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Las Vegas native Jillian Bell goes on weighty journey in ‘Brittany’

Jillian Bell has that kind of face. You want to be her friend. Or maybe she looks like that friend from high school. In person, she will talk to you about shopping or shoes or the fact that something weird happened making her latest movie.

In “Brittany Runs a Marathon,” the Las Vegas native plays a woman facing a scary medical diagnosis. Her blood pressure is too high and she must lose weight, so she starts a running program. Her goal becomes even bigger. She decides to run the New York City Marathon. Bell and company actually shot scenes at the finish line of the real thing.

“It was so beautiful,” Bell, 35, recalled. “Strangers kept coming up to help me get over the finish line. By this point, I was sobbing and had to say, ‘Thank you and could you please move out of the frame, so you’re not in this shot.’ ”

It’s a big 2019/2020 for Bell — known for “22 Jump Street,” “Idiotsitter” and “Workaholics.” She will also star in a remake of “Splash” with Channing Tatum, plus she has a role in the upcoming “Bill &Ted Face the Music” opposite Keanu Reeves.

On the small screen, she voices Violet Hart in her new Fox TV series “Bless the Harts,” debuting Sept. 29.

Review-Journal: What is your idea of a great Sunday?

Jillian Bell: Just relaxing. Maybe I’m going out to eat with friends. Or shopping. I also really like to do puzzles. A friend got me into it and it’s really challenging.

What does Hollywood make of the one who grew up in Vegas? What line do you hear the most?

When you grow up in Las Vegas, you’re asked, “What hotel did you live in when you were a little girl?” I always say, “Not a hotel. I was raised in a motel.” It’s a different twist.

What was one thing from your teen years you couldn’t have experienced elsewhere?

After the prom, I went to see Blue Man Group at a casino. Don’t all proms feature dinner, dancing … and a show?

In your new movie, you play a 28-year-old New York City woman who is overweight. Her doc tells her that her blood pressure is dangerously high.

She needs to drop weight and she can’t really afford a gym. She figures that the street is free, so she starts to jog. But it’s almost impossible for her to even make it down one block at first. The thing is she won’t give up. It’s a different look at a transformation story.

Why the New York City Marathon?

This isn’t about the miles, but a woman who is in her late 20s and decides to make a major change in her life by setting this huge goal. It’s really about a woman taking charge of her own life and then what happens to her will, her friends and her career. The film asks the question, “What happens when you decide to put yourself first?”

Why this film?

The script was undeniable. It terrified me and moved me. I laughed and I cried, which I know sounds cliché, but it was true. It was just one of those special movies that was beautiful, emotional and transforming. When I read it, I could relate to Brittany almost immediately. I definitely like to be silly and do comedies, but there was such truth in using comedy in this case to hide pain in life.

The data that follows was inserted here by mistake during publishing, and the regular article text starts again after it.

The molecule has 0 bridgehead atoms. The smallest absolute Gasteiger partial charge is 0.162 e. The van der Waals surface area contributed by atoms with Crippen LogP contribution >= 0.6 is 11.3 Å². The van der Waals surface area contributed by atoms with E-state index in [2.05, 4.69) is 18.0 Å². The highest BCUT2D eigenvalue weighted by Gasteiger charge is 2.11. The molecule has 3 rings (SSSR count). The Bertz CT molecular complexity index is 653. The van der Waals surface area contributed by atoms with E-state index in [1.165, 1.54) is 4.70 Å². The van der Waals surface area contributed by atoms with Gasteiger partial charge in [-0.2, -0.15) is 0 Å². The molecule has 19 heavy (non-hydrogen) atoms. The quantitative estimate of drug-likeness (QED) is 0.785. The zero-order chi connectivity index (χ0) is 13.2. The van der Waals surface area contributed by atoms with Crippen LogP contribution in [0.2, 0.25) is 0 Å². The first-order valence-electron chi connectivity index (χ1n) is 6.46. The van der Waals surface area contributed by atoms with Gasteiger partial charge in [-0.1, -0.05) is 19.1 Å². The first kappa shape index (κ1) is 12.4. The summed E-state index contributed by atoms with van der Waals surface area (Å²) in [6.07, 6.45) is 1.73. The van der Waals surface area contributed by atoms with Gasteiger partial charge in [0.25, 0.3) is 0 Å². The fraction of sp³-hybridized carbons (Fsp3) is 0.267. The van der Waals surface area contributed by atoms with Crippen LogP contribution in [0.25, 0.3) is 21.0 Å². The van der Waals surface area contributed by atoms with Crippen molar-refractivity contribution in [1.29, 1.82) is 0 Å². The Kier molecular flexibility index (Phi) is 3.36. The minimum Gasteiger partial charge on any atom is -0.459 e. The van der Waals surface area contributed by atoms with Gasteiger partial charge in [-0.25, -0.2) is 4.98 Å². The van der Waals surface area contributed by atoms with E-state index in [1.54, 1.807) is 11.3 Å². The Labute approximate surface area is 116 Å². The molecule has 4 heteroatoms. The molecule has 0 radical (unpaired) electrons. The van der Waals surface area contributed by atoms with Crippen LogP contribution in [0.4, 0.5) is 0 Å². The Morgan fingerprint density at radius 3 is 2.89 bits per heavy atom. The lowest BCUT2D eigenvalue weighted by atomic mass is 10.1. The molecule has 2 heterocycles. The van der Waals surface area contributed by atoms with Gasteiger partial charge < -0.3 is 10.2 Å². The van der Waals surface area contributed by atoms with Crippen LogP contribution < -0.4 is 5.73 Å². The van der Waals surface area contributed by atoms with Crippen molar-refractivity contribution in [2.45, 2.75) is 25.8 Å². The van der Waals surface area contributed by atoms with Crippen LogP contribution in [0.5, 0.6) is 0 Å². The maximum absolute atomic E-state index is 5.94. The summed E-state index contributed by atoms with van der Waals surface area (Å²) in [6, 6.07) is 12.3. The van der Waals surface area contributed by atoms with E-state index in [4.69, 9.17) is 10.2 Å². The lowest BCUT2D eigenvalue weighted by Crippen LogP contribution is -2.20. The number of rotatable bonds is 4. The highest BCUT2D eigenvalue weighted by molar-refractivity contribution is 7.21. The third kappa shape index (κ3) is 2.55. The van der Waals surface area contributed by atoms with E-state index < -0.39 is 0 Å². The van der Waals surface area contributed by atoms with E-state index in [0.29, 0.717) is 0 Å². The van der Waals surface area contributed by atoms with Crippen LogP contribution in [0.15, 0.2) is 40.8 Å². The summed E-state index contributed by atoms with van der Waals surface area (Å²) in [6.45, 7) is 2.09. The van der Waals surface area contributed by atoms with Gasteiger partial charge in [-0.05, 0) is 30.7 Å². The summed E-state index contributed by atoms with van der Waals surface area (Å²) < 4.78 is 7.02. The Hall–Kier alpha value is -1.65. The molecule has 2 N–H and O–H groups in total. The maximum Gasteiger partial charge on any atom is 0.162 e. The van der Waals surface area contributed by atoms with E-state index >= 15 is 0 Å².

You dropped 40 pounds making this film.

I decided to go on a real weight-loss journey and not because they asked me to lose weight to do this film. I lost the weight because as the face of Brittany, I wanted to understand her wholeheartedly. I also wanted to relate to her physical journey. So, I wanted to run. Of course, I started on Pinterest looking up “Couch to 5K.” I had my sister make videos of me running, which when I started wasn’t always pretty. I needed someone who help me learn how to move when you’re first starting out as a runner and how that movement is different later on when you really have your running form down.

What were you like as a girl growing up in Vegas?

I always had a wild imagination. And I loved comedy. I never had that fear of people watching me. I even started an improv team at my high school and I’d go to Second City at the Flamingo to watch shows on the weekend. I’ll never forget Jason Sudeikis actually taught me in an improv workshop on a Saturday. Later, when I was hired at (“Saturday Night Live”), he said to me, “You look familiar.”

What was a tough audition?

I’ll never forget auditioning for “Curb Your Enthusiasm.” Every person in the lobby waiting to audition was pacing and looking really nervous. In that moment, I knew I could either freak out and lose my (expletive) or go in there and say, “Larry,” as many times as possible because Larry David was there. During the audition, he’d say something and I’d say, “Okay, Larry.” It sounded like I was more together and I got the role.

Tell us about “Bless the Harts” created by Emily Spivey (“Saturday Night Live”) and co-starring Kristen Wiig and Maya Rudolph.

It’s about a family from the South. Emily Spivey drew me to the material. I’m such a huge fan. Anything she asks me to do, I’ll do it. Other than that, the writing was so specific. If you gave me a million scripts, I could always find her voice. It’s so funny and unique. I play Violet, a dry, sarcastic teenager with a punk goth look. She says what the audience at home might be thinking about that wacky family, but she also loves them so much. She’s also cooler than most of us including me.

What would be a dream gig?

Maybe a horror movie. I’d love to play a witch.

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